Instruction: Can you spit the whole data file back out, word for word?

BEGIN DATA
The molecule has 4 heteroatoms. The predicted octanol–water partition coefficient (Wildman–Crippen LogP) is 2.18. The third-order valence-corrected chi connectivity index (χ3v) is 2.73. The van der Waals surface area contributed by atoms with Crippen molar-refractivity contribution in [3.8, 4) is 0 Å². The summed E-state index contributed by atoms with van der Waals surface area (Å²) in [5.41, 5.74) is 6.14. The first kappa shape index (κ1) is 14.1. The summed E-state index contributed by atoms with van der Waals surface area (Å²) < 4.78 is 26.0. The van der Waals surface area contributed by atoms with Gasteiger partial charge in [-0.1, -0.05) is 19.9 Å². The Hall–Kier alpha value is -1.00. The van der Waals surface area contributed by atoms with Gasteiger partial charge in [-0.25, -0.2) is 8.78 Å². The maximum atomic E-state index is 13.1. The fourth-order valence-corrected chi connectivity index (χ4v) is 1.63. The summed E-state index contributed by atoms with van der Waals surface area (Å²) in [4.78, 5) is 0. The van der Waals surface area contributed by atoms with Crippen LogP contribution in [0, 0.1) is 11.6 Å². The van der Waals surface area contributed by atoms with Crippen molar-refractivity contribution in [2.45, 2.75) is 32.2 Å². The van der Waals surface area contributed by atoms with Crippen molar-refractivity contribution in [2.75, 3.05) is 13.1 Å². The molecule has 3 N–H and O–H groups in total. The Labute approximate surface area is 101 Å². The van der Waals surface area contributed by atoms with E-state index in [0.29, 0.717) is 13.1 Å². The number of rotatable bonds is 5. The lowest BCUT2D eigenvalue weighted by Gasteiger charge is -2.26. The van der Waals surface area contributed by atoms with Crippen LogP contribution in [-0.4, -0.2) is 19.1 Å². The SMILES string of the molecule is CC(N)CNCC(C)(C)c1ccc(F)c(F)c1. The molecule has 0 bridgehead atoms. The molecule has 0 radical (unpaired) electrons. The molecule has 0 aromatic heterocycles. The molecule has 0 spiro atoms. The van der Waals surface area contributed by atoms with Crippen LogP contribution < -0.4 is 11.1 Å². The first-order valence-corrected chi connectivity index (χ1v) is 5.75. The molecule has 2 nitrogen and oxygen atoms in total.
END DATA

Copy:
The molecule has 4 heteroatoms. The predicted octanol–water partition coefficient (Wildman–Crippen LogP) is 2.18. The third-order valence-corrected chi connectivity index (χ3v) is 2.73. The van der Waals surface area contributed by atoms with Crippen molar-refractivity contribution in [3.8, 4) is 0 Å². The summed E-state index contributed by atoms with van der Waals surface area (Å²) in [5.41, 5.74) is 6.14. The first kappa shape index (κ1) is 14.1. The summed E-state index contributed by atoms with van der Waals surface area (Å²) < 4.78 is 26.0. The van der Waals surface area contributed by atoms with Gasteiger partial charge in [-0.1, -0.05) is 19.9 Å². The Hall–Kier alpha value is -1.00. The van der Waals surface area contributed by atoms with Gasteiger partial charge in [-0.25, -0.2) is 8.78 Å². The maximum atomic E-state index is 13.1. The fourth-order valence-corrected chi connectivity index (χ4v) is 1.63. The summed E-state index contributed by atoms with van der Waals surface area (Å²) in [4.78, 5) is 0. The van der Waals surface area contributed by atoms with Crippen LogP contribution in [0, 0.1) is 11.6 Å². The van der Waals surface area contributed by atoms with Crippen molar-refractivity contribution in [2.45, 2.75) is 32.2 Å². The van der Waals surface area contributed by atoms with Crippen molar-refractivity contribution in [2.75, 3.05) is 13.1 Å². The molecule has 3 N–H and O–H groups in total. The Labute approximate surface area is 101 Å². The van der Waals surface area contributed by atoms with E-state index in [0.29, 0.717) is 13.1 Å². The number of rotatable bonds is 5. The lowest BCUT2D eigenvalue weighted by Gasteiger charge is -2.26. The van der Waals surface area contributed by atoms with Crippen LogP contribution in [-0.4, -0.2) is 19.1 Å². The SMILES string of the molecule is CC(N)CNCC(C)(C)c1ccc(F)c(F)c1. The molecule has 0 bridgehead atoms. The molecule has 0 radical (unpaired) electrons. The molecule has 0 aromatic heterocycles. The molecule has 0 spiro atoms. The van der Waals surface area contributed by atoms with Crippen LogP contribution < -0.4 is 11.1 Å². The first-order valence-corrected chi connectivity index (χ1v) is 5.75. The molecule has 2 nitrogen and oxygen atoms in total.